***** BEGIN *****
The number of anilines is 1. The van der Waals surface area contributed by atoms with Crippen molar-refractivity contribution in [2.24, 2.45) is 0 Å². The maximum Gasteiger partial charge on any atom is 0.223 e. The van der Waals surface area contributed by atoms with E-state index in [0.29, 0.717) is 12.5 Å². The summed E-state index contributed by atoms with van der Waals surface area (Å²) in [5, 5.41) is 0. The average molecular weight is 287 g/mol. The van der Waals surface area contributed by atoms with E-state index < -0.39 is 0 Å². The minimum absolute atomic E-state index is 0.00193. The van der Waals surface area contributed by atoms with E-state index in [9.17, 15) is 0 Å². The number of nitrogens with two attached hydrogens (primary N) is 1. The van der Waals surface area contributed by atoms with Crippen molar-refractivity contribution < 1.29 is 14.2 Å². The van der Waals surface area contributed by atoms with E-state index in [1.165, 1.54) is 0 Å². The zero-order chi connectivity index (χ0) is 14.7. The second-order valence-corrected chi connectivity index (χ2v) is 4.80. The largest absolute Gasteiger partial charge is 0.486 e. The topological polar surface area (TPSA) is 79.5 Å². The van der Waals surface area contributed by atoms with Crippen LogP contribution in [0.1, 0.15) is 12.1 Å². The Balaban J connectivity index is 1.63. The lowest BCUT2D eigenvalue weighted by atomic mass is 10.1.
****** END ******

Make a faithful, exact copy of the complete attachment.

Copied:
The number of anilines is 1. The van der Waals surface area contributed by atoms with Crippen molar-refractivity contribution in [2.24, 2.45) is 0 Å². The maximum Gasteiger partial charge on any atom is 0.223 e. The van der Waals surface area contributed by atoms with E-state index in [0.29, 0.717) is 12.5 Å². The summed E-state index contributed by atoms with van der Waals surface area (Å²) in [5, 5.41) is 0. The average molecular weight is 287 g/mol. The van der Waals surface area contributed by atoms with E-state index < -0.39 is 0 Å². The minimum absolute atomic E-state index is 0.00193. The van der Waals surface area contributed by atoms with E-state index in [9.17, 15) is 0 Å². The number of nitrogens with two attached hydrogens (primary N) is 1. The van der Waals surface area contributed by atoms with Crippen molar-refractivity contribution < 1.29 is 14.2 Å². The van der Waals surface area contributed by atoms with E-state index in [1.165, 1.54) is 0 Å². The zero-order chi connectivity index (χ0) is 14.7. The second-order valence-corrected chi connectivity index (χ2v) is 4.80. The largest absolute Gasteiger partial charge is 0.486 e. The topological polar surface area (TPSA) is 79.5 Å². The van der Waals surface area contributed by atoms with Crippen LogP contribution in [0.1, 0.15) is 12.1 Å². The Balaban J connectivity index is 1.63. The lowest BCUT2D eigenvalue weighted by atomic mass is 10.1.